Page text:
An open source admin tool for fusion tables

Smart Chicago’s Connect Chicago campaign is part of the federal Broadband Technology Opportunities Program. Smart Chicago has helped administer millions of dollars of these funds in programs for its partner, the City of Chicago.

The Connect Chicago location tool tool is a Ruby on Rails app that powers the map and detail page section of our site.


As part of this project, we hired Chicago developer Derek Eder, who has also worked on other Smart Chicago Collaborative since July 2012. The Connect Chicago Locator originated from Derek’s open source Searchable Map Template. It is powered by the free Google Fusion Tables service that lets you take spreadsheets of data and turn them into maps and other visualizations. His template, which can run on any web server, connects to your Fusion Table, reads in the data, and displays a searchable, filterable map. This template is super-useful and has been used by organizations like the City of Chicago, Chicago Public Schools, and the Chicago Tribune to get map-based sets up and running quickly.

The issue with the Searchable Map Template in the context of this project was that once the map is published, the only way to update it is to directly change the underlying Fusion Table through Google’s interface.

At Connect Chicago, we cover more that 250 places where you can use a computer for free, and it’s important that people in each of these locations (librarians, computer lab managers, social services agency leads, and so on) be able to update their detail page easily.

With an admin tool, managers at each location could update its own detail page with images, tables, contact info and transit directions. As far as we can tell know, no one has made a tool like this for Fusion Tables before.

We also knew that this general idea– the ability for non-technical people to update a robust web map with updated information– was broadly useful to Chicagoans. All of the code for this tool, including the underlying admin module, is available in this package.

One nice feature that I wanted in there, based on my long-term love for Flickr (30,000+ Creative Commons photos posted over nearly a decade): all photos on the detail pages are pulled from Flickr using system-generated unique tags. For example, here’s a bunch of photos I took of the Merlo Library on Belmont and tagged with “pcc-merlo-157 “).

Here’s some technical details from Derek about how we got this done:

The fusion_tables gem

The piece of technology that made these advanced features possible was the fusion_tables gem by Simon Tokumine. This gem, or code library, acts as an interface to read and write data to Fusion Tables from a Ruby application. It sounds simple, but in fact, adds a huge amount of power and convenience for building websites that interact with Fusion Tables. With this gem, we were able to fetch a row based on a URL and populate a detail page with the information.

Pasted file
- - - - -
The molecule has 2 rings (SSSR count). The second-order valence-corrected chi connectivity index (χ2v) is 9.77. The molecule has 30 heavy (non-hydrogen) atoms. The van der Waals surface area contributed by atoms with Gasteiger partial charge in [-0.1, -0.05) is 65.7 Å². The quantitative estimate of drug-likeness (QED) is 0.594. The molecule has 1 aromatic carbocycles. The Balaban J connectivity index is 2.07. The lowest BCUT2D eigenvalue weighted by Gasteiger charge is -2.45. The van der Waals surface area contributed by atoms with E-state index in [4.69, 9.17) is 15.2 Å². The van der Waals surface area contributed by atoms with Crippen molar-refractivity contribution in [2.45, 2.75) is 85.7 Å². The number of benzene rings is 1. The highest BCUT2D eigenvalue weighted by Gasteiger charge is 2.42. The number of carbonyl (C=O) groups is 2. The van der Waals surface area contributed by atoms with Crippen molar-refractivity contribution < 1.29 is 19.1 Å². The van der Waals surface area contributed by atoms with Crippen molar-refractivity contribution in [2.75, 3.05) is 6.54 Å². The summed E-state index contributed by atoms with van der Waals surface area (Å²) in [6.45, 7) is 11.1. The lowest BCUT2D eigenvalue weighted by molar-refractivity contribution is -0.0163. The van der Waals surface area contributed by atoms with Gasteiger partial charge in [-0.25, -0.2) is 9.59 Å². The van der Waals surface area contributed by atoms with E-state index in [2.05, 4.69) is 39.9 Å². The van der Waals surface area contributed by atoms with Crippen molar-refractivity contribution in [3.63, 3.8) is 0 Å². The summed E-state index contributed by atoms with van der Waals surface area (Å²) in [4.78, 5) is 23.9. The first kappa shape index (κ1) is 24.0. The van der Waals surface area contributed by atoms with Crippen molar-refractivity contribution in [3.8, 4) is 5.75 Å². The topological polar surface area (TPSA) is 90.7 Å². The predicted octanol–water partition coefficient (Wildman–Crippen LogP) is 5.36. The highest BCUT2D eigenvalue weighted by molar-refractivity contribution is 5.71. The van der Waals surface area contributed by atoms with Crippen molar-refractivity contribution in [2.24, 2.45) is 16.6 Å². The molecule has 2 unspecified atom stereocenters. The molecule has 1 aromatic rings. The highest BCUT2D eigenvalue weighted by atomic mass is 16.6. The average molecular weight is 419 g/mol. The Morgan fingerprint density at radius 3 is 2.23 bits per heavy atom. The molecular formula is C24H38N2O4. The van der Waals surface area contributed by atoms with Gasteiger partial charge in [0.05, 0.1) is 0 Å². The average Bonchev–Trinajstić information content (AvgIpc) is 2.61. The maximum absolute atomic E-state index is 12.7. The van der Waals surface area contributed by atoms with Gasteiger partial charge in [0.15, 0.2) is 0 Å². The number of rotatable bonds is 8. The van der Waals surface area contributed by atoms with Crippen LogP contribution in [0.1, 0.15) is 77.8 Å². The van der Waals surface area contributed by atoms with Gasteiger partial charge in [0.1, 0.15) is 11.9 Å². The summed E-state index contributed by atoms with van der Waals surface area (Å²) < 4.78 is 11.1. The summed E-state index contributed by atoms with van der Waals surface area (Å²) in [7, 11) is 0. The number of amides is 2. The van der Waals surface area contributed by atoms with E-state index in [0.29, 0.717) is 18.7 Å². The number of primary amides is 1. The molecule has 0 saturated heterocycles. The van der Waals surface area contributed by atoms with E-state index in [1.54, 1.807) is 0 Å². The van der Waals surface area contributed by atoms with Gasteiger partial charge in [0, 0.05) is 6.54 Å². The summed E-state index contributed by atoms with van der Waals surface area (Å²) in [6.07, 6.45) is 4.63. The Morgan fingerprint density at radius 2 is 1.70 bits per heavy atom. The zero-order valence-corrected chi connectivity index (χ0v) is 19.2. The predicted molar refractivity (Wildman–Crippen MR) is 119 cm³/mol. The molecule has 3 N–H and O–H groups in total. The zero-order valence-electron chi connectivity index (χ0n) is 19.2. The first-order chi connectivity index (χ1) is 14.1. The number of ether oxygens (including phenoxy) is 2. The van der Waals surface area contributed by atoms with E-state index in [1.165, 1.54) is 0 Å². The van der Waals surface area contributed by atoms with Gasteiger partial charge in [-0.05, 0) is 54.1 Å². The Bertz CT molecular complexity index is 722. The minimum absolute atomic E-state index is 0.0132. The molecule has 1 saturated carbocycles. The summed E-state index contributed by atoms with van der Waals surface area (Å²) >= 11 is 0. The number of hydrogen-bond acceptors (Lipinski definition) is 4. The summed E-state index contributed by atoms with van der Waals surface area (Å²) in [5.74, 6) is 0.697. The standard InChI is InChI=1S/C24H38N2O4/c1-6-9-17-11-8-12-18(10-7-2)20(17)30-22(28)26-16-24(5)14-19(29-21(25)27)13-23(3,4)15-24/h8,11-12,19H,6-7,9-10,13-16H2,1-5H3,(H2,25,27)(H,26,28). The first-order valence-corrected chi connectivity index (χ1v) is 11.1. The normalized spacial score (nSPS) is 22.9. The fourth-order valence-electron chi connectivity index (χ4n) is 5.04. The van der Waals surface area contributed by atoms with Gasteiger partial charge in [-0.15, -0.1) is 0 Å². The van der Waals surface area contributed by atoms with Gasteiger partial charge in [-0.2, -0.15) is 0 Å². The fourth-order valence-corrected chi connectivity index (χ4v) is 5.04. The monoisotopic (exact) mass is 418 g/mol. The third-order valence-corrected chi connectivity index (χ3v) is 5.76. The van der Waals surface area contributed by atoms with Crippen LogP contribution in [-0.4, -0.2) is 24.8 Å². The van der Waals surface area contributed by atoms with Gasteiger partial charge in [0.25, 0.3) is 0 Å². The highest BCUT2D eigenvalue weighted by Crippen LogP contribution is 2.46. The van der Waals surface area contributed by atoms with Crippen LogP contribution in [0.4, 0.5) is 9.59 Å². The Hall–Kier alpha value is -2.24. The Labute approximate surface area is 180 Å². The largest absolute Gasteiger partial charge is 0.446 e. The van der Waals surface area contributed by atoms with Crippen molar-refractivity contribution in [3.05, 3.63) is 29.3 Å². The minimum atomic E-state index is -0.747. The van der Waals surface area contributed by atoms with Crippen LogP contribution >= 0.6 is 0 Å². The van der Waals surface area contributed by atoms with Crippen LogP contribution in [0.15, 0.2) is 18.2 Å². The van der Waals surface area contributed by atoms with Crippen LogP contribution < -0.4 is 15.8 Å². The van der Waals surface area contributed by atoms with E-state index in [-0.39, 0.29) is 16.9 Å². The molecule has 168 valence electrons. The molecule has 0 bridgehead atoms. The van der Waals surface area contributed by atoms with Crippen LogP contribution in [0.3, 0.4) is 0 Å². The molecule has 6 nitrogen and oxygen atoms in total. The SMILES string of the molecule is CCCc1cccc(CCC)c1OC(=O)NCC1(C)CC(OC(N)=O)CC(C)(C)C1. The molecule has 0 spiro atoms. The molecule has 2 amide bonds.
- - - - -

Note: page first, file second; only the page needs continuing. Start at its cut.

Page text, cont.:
Here’s a snippet of how it works (viewing the Connect Chicago Fusion Table alongside will help):

#initialize Fusion Tables API
FT =      
FT.clientlogin(APP_CONFIG['google_account'], APP_CONFIG['google_password'])

@location = FT.execute("SELECT * FROM 
1xy_wp4-NhtKPecuDlhsS8MLO0z-g5ayY1OfBhAg WHERE slug = 

From there, we have a handle on this @location object, and I can access different attributes like:

@location[:organization_name] # returns ‘Roosevelt Library’
@location[:address] # returns ‘1101 W. Taylor St’

Ruby on Rails Active Model framework

Now that we had an easy way to dynamically read data from our Fusion Table, we needed to give our site administrators some way to edit their data. On any web form, you want to make sure that the information people are entering is correct and what you expect. Form validation is the way to do this. Because we were using Ruby on Rails 3, we were able to leverage their powerful Active Model framework to handle it.

Active Model allows you to extend the non-database functionality of Active Record (an Object Relational Mapper) to any object. Remember our @location object we got from our fusion_tables gem? That is just a simple list of attributes and values (otherwise known as a Hash). By using Active Model, however, we can treat it like an Active Record object and get our form validation for free!

Inside the locations_controller:

@location =
if @location.valid?
   # save our data
   # oops! didn’t validate, take them back to the edit page

And here’s our location model:

class Location
  include ActiveModel::Validations
  include ActiveModel::Conversion
  extend ActiveModel::Naming

  # this line tells ActiveModel to make sure that orgainzation_name and others aren’t empty when validation is called
  validates_presence_of :organization_name, :organization_type, :org_phone, :address, :city, :state, :zip_code

  def create_method( name, &block )
    self.class.send( :define_method, name, &block )

  def create_attr( name )
    create_method( "#{name}=".to_sym ) { |val| 
      instance_variable_set( "@" + name, val)

    create_method( name.to_sym ) { 
      instance_variable_get( "@" + name ) 

  def initialize(attributes = {})
    #read in a hash of attributes from Fusion Tables and set them as attributes of the model
    #for more, see
    attributes.each do |name, value|
      name = "#{name}"
      create_attr name
      send("#{name}=", value)

  def persisted?

Advancing the utility of a useful tool

From here on out, if you need a Searchable Map Template with an easy-to-use admin tool for distributed detail page authorship, use the Connect Chicago Locator Tool. We look forward to seeing what comes of this!


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